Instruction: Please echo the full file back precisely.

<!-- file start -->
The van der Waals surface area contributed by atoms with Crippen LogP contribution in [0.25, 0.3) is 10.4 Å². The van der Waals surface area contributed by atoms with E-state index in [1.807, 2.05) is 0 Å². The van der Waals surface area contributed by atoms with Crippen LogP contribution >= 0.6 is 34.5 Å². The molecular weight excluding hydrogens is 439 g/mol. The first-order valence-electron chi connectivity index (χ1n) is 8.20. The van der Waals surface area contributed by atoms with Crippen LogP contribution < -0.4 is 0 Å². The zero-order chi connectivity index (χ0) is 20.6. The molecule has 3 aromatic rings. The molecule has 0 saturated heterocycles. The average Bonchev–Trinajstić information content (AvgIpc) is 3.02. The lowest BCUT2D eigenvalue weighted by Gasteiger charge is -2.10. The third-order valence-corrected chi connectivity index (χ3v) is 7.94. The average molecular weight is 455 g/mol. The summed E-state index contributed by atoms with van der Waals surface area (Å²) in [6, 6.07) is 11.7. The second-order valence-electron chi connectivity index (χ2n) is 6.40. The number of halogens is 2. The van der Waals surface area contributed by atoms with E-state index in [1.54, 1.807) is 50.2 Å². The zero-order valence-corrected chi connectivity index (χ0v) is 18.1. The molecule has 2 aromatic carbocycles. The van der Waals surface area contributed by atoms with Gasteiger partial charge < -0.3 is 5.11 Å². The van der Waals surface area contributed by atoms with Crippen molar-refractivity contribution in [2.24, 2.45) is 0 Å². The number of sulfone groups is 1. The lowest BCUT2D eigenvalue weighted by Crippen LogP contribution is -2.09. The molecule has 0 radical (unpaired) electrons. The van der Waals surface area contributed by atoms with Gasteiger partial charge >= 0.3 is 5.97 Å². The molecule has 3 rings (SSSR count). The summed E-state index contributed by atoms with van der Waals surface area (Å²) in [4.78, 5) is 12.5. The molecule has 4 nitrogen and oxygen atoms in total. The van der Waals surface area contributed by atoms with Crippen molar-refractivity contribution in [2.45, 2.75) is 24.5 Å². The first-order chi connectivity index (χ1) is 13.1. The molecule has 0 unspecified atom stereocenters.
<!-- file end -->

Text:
The van der Waals surface area contributed by atoms with Crippen LogP contribution in [0.25, 0.3) is 10.4 Å². The van der Waals surface area contributed by atoms with E-state index in [1.807, 2.05) is 0 Å². The van der Waals surface area contributed by atoms with Crippen LogP contribution >= 0.6 is 34.5 Å². The molecular weight excluding hydrogens is 439 g/mol. The first-order valence-electron chi connectivity index (χ1n) is 8.20. The van der Waals surface area contributed by atoms with Crippen LogP contribution < -0.4 is 0 Å². The zero-order chi connectivity index (χ0) is 20.6. The molecule has 3 aromatic rings. The molecule has 0 saturated heterocycles. The average Bonchev–Trinajstić information content (AvgIpc) is 3.02. The lowest BCUT2D eigenvalue weighted by Gasteiger charge is -2.10. The third-order valence-corrected chi connectivity index (χ3v) is 7.94. The average molecular weight is 455 g/mol. The summed E-state index contributed by atoms with van der Waals surface area (Å²) in [6, 6.07) is 11.7. The second-order valence-electron chi connectivity index (χ2n) is 6.40. The number of halogens is 2. The van der Waals surface area contributed by atoms with E-state index in [1.54, 1.807) is 50.2 Å². The zero-order valence-corrected chi connectivity index (χ0v) is 18.1. The molecule has 2 aromatic carbocycles. The van der Waals surface area contributed by atoms with Gasteiger partial charge < -0.3 is 5.11 Å². The van der Waals surface area contributed by atoms with Crippen molar-refractivity contribution in [2.24, 2.45) is 0 Å². The number of sulfone groups is 1. The lowest BCUT2D eigenvalue weighted by Crippen LogP contribution is -2.09. The molecule has 0 radical (unpaired) electrons. The van der Waals surface area contributed by atoms with Gasteiger partial charge >= 0.3 is 5.97 Å². The molecule has 3 rings (SSSR count). The summed E-state index contributed by atoms with van der Waals surface area (Å²) in [4.78, 5) is 12.5. The molecule has 4 nitrogen and oxygen atoms in total. The van der Waals surface area contributed by atoms with Crippen molar-refractivity contribution in [2.45, 2.75) is 24.5 Å². The first-order chi connectivity index (χ1) is 13.1. The molecule has 0 unspecified atom stereocenters.